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NISKAYUNA, N.Y. DOE officials approved the transfer of the former Separations Process Research Unit (SPRU) areas to the Office of Naval Reactors (NR) on Dec. 16, capping a successful remediation and completing an EM 2020 priority.

The milestone resulted from a joint effort between DOE, NR, and the Knolls Atomic Power Laboratory, and advanced EM’s legacy cleanup mission. The former SPRU nuclear facilities were located at the laboratory.

“Completing the SPRU project removes the longstanding liability of a Cold War-era nuclear facility and enables returning the former SPRU areas to the Naval Reactors landlord for future site operations. Significant credit is due to the government-contractor team that completed this project,” said Hugh Davis, program manager for SPRU.

This 1948 photo shows construction of tank vaults at the former Separations Process Research Unit.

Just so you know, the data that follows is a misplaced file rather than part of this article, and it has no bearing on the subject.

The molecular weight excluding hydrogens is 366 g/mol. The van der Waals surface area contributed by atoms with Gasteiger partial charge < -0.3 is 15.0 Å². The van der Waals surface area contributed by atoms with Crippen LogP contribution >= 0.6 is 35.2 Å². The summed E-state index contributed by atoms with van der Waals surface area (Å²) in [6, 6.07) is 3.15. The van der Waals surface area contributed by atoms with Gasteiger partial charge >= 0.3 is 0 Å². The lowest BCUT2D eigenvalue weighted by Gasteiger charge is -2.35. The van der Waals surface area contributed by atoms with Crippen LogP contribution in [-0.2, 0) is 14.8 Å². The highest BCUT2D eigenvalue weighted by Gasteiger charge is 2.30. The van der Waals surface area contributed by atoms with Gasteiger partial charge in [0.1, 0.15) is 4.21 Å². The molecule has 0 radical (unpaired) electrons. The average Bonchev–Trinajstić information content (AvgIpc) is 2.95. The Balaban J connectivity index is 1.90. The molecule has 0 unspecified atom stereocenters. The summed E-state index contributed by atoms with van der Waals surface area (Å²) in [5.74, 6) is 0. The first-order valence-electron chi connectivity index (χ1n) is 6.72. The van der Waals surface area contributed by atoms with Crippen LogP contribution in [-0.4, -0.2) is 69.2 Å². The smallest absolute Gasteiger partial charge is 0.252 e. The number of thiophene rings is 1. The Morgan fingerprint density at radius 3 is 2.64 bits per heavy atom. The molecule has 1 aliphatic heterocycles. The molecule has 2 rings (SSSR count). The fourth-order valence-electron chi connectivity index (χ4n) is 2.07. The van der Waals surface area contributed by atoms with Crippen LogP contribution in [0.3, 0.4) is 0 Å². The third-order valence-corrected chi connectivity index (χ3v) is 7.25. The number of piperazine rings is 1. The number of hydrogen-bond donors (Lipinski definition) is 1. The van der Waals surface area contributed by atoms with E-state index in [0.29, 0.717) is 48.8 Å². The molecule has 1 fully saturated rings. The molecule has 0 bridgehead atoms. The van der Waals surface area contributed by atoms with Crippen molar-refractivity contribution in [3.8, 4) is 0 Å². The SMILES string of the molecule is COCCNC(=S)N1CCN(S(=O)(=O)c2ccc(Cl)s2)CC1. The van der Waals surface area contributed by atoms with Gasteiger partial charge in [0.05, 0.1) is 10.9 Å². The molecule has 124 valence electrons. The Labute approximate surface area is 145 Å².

This 1948 photo shows construction of tank vaults at the former Separations Process Research Unit.
A view of the restored site of the former Building H2 at the former Separations Process Research Unit.
A view of the restored site of the former Building H2 at the former Separations Process Research Unit.

Prior to the transfer, the joint team restored and revegetated the former building grounds, issued final radiological and chemical cleanup reports, and constructed a temporary storage area for 24 containers of waste that will be treated and disposed offsite. 

The SPRU nuclear facilities consisted of a main processing facility known as Building G2, a waste processing facility called Building H2, underground tank vaults, and an underground pipe tunnel connecting the two buildings. Buildings G2 and H2 housed process cells with thick concrete shield walls and contained more than 8 miles of process piping and 85 process vessels with capacities ranging from 5 to 10,000 gallons.

SPRU operated from 1949 to 1951 as a pilot plant for researching plutonium production methods.

The SPRU facilities were decommissioned in 1953. That work included flushing the process equipment and placing the facilities in safe caretaking status. The deactivation, decontamination, and demolition work began in 2007 and was completed last year.

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